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Unoma - Croma CD (album) cover




Jazz Rock/Fusion

3.20 | 15 ratings

From, the ultimate progressive rock music website

Cesar Inca
Special Collaborator
Honorary Collaborator
3 stars Unoma is the name of guitarist Fidel Vázquez's musical vision. This is not an exclusively solo effort, strictly speaking, since the collaboration of Pito Costa on keyboards, bass and drum programming proves vital for the building of the repertoire's various melodic schemes and moods. This is the essential resource that allowed the material comprised in "Croma" to achieve its most climatic moments. The album kicks off with the namesake track, a soft piece that goes from slow to mid tempo while the simplistic main motif is solidly preserved: Vázquez gives preference to texture and harmony, which allows the keyboard layers and ornaments to fill an important role in the track's development. 'Black Hole' states a more dominant role for the lead guitar, comprising a strange yet effective mixture of Satriani and Hackett: the hooks of the main melodic line and the emergence of an effective 7/8 interlude compose the right frame for the aforesaid Satriani-Hackett confluence. 'The Bird' is very melancholic, arguably the most reflective composition in the album: it's really beautiful, not too complex but successful in mood and ambience from a genuine prog rock point of view. This piece reminds me a bit of early Eclat or early Edhels: dynamic yet not too intrepid symphonic rock with a very modern vibe and new-age flirtations. 'Magic Tour' is arguably the best structured piece in terms of melodic development and guitar-keyboard interaction. The lead guitar phrases are catchy, while the keyboard input is flawless when it comes to coming to the frontline or staying in the background. This is perhaps what a Rothery solo album would sound like, or an old Marillion demo from the mid-80s before Fish records his written lyrics. I hope the simile was clear. 'In the Name of God' is the longest track in the album, occupying the last near-15 minutes. It is epic in intention and structure, starting with a melodic excursion that may remind us of late-70s Genesis with a touch of Camel. During some of the guitar solos, Vázquez strays to jazz-rock territories, which makes sense with the fusion-oriented percussive arrangements that emerge at some point. The sung section sounds like a mixture of slow R'n'B and "A Curious Feeling"-era Tony Banks. At the 10'30" mark, a bombastic interlude gets in a solidly epic note, but unfortunately ends too soon; on the other hand, an emotional guitar solo and a pompous synth lead follow in order to partially retake the incomplete bombast. The idea goes on to the end, marking a family air with Hackett-era Genesis plus a touch of ELP. While not excellent, "Croma" is a beautiful, emotionally intense album that will surely please all symphonic prog and neo-prog devotees - this is what Unoma was all about for the debut album.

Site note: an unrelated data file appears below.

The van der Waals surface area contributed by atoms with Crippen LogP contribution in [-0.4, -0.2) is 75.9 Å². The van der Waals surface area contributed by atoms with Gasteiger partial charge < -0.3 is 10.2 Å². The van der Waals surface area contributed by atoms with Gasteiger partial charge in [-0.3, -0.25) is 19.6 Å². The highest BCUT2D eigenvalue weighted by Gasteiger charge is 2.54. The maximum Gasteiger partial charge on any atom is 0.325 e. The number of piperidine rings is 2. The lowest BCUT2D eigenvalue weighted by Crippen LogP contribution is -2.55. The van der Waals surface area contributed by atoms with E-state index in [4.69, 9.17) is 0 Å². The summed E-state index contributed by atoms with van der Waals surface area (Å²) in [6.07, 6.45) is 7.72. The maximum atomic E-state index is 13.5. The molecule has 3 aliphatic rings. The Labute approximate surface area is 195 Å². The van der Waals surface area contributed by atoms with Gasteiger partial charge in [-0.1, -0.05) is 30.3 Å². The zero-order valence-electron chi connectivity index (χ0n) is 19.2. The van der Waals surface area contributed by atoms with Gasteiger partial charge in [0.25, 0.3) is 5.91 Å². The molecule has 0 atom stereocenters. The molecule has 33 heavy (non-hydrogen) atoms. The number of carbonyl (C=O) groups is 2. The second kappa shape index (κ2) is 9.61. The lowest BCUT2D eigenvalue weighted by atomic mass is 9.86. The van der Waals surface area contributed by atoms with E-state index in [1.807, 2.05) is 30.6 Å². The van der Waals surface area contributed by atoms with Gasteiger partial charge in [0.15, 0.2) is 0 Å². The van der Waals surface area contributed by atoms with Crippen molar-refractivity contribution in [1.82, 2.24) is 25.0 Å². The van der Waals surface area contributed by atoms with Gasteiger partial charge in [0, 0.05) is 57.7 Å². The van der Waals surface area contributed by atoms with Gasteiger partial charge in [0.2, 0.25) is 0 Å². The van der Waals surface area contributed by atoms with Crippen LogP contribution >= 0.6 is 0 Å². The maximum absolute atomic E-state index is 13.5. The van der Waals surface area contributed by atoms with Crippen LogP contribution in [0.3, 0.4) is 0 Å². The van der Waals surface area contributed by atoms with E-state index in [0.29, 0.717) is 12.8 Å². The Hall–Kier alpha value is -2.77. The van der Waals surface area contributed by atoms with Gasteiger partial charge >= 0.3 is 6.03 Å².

Cesar Inca | 3/5 |


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